So as working Albertans enjoy the Labour Day long weekend, it's important for them to understand that a battle of world views is raging around them.
Will the low-wage advocates who attended Finance Minister Flaherty's private policy summit win the day? Or will Canadians reassert their traditional preference for a more progressive approach - characterized by fair taxation, investment in quality education and infra-structure, and policies that see unions as vital partners in the economy?
For the sake of Canada's middle class, let's hope that the high-road vision prevails. Because if it doesn't, more of us may end up flip-ping burgers at McDonald's on Labour Day instead of flipping burgers at the lake.
Gil McGowan is president of the Alberta Federation of Labour.
The Calgary Herald, Monday September 3 2012
Op-Ed, Gil McGowan
This Labour Day, working Albertans have a lot to be thankful for. We have the highest wages, the best job prospects and the highest standard of living in Canada.
Life here in the land of oil is pretty good.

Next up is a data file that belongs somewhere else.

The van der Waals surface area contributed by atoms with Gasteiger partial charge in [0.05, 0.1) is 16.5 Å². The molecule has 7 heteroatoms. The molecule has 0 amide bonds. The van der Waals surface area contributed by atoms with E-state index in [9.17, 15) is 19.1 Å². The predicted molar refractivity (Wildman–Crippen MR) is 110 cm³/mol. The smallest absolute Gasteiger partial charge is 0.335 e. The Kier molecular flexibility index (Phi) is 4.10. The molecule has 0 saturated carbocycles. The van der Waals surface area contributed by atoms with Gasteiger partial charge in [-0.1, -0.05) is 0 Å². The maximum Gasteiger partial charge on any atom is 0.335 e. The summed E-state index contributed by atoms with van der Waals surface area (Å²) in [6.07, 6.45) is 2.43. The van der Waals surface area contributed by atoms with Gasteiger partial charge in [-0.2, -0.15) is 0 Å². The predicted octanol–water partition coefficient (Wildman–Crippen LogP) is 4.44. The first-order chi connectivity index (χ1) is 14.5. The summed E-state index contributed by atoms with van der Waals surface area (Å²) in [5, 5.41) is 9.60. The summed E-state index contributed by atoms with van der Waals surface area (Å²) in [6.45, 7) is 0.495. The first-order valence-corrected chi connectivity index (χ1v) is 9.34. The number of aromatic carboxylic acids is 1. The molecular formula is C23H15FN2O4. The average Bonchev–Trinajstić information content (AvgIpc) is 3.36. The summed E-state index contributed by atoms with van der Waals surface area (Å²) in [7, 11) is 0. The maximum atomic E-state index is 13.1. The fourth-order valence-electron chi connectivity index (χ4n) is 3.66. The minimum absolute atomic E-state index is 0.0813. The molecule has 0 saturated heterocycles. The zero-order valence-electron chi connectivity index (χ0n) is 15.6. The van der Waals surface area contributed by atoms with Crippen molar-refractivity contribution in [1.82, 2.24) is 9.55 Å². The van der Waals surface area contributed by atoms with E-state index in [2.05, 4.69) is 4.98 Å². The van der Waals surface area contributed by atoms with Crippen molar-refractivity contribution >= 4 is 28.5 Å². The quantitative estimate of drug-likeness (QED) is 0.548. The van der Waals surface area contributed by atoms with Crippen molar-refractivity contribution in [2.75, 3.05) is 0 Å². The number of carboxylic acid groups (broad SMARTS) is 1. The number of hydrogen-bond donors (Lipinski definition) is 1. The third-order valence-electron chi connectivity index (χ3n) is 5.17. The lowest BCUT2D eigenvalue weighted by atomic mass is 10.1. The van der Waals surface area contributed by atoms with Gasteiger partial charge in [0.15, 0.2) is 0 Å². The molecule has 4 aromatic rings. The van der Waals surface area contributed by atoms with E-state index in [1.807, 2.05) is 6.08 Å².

But before we get too comfortable, it's important to recognize that not everyone is pleased with how well working people are doing.
In fact, recently disclosed documents show that some of our country's most influential chief executives are asking the federal Conservative government to help them suppress wages.
This revelation comes from a Department of Finance briefing note that summarizes an economic policy retreat organized by Finance Minister Jim Flaherty last summer.
The retreat was attended by a long list of business leaders and representatives from right-wing think-tanks - all eager to advise members of the Harper Conservatives on how they should use their majority in Parliament.
The business audience told Flaherty that Canadian workers are overpriced and that Canada could only become truly competitive if the government addressed the "wage differential in labour markets between countries."